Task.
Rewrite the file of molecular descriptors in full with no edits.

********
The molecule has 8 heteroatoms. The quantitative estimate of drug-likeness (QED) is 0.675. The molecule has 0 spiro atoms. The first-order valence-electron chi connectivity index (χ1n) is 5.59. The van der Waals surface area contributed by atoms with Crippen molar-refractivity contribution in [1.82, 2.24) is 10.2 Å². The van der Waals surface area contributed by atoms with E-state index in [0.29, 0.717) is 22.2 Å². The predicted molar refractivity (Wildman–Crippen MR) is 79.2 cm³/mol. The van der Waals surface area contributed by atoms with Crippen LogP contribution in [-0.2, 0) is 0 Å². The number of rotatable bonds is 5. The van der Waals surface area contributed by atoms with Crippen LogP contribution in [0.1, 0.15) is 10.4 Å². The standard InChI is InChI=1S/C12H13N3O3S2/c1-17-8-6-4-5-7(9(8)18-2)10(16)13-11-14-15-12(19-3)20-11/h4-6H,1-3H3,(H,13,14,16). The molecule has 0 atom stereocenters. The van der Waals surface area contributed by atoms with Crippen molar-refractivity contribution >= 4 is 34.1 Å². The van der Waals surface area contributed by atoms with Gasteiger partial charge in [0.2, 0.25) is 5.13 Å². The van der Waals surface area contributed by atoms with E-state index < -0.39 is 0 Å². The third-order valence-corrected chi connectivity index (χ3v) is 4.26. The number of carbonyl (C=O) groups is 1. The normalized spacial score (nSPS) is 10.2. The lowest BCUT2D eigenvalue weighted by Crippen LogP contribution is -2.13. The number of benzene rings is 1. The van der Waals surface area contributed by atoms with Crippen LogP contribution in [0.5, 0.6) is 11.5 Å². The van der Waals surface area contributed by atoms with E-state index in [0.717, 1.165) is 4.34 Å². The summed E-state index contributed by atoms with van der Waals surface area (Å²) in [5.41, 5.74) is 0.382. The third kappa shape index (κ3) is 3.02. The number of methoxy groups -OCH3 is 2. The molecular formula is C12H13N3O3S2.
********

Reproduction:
The molecule has 8 heteroatoms. The quantitative estimate of drug-likeness (QED) is 0.675. The molecule has 0 spiro atoms. The first-order valence-electron chi connectivity index (χ1n) is 5.59. The van der Waals surface area contributed by atoms with Crippen molar-refractivity contribution in [1.82, 2.24) is 10.2 Å². The van der Waals surface area contributed by atoms with E-state index in [0.29, 0.717) is 22.2 Å². The predicted molar refractivity (Wildman–Crippen MR) is 79.2 cm³/mol. The van der Waals surface area contributed by atoms with Crippen LogP contribution in [-0.2, 0) is 0 Å². The number of rotatable bonds is 5. The van der Waals surface area contributed by atoms with Crippen LogP contribution in [0.1, 0.15) is 10.4 Å². The standard InChI is InChI=1S/C12H13N3O3S2/c1-17-8-6-4-5-7(9(8)18-2)10(16)13-11-14-15-12(19-3)20-11/h4-6H,1-3H3,(H,13,14,16). The molecule has 0 atom stereocenters. The van der Waals surface area contributed by atoms with Crippen molar-refractivity contribution >= 4 is 34.1 Å². The van der Waals surface area contributed by atoms with Gasteiger partial charge in [0.2, 0.25) is 5.13 Å². The van der Waals surface area contributed by atoms with E-state index < -0.39 is 0 Å². The third-order valence-corrected chi connectivity index (χ3v) is 4.26. The number of carbonyl (C=O) groups is 1. The normalized spacial score (nSPS) is 10.2. The lowest BCUT2D eigenvalue weighted by Crippen LogP contribution is -2.13. The number of benzene rings is 1. The van der Waals surface area contributed by atoms with Crippen LogP contribution in [0.5, 0.6) is 11.5 Å². The van der Waals surface area contributed by atoms with E-state index in [0.717, 1.165) is 4.34 Å². The summed E-state index contributed by atoms with van der Waals surface area (Å²) in [5.41, 5.74) is 0.382. The third kappa shape index (κ3) is 3.02. The number of methoxy groups -OCH3 is 2. The molecular formula is C12H13N3O3S2.